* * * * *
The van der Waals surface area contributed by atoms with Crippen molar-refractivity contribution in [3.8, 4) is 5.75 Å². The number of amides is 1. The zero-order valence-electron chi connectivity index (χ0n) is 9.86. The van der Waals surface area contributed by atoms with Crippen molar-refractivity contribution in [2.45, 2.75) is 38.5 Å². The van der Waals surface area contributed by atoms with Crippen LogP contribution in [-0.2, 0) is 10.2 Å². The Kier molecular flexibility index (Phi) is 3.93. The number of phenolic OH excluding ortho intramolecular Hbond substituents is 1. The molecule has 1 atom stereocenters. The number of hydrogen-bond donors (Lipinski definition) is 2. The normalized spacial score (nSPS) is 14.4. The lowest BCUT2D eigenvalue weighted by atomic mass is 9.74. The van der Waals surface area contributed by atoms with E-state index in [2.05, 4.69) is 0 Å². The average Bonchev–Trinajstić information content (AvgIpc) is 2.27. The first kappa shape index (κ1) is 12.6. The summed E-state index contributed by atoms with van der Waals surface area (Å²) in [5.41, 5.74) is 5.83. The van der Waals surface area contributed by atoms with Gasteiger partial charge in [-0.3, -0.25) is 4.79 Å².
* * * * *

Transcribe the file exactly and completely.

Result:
The van der Waals surface area contributed by atoms with Crippen molar-refractivity contribution in [3.8, 4) is 5.75 Å². The number of amides is 1. The zero-order valence-electron chi connectivity index (χ0n) is 9.86. The van der Waals surface area contributed by atoms with Crippen molar-refractivity contribution in [2.45, 2.75) is 38.5 Å². The van der Waals surface area contributed by atoms with Crippen LogP contribution in [-0.2, 0) is 10.2 Å². The Kier molecular flexibility index (Phi) is 3.93. The number of phenolic OH excluding ortho intramolecular Hbond substituents is 1. The molecule has 1 atom stereocenters. The number of hydrogen-bond donors (Lipinski definition) is 2. The normalized spacial score (nSPS) is 14.4. The lowest BCUT2D eigenvalue weighted by atomic mass is 9.74. The van der Waals surface area contributed by atoms with E-state index in [2.05, 4.69) is 0 Å². The average Bonchev–Trinajstić information content (AvgIpc) is 2.27. The first kappa shape index (κ1) is 12.6. The summed E-state index contributed by atoms with van der Waals surface area (Å²) in [5.41, 5.74) is 5.83. The van der Waals surface area contributed by atoms with Gasteiger partial charge in [-0.3, -0.25) is 4.79 Å².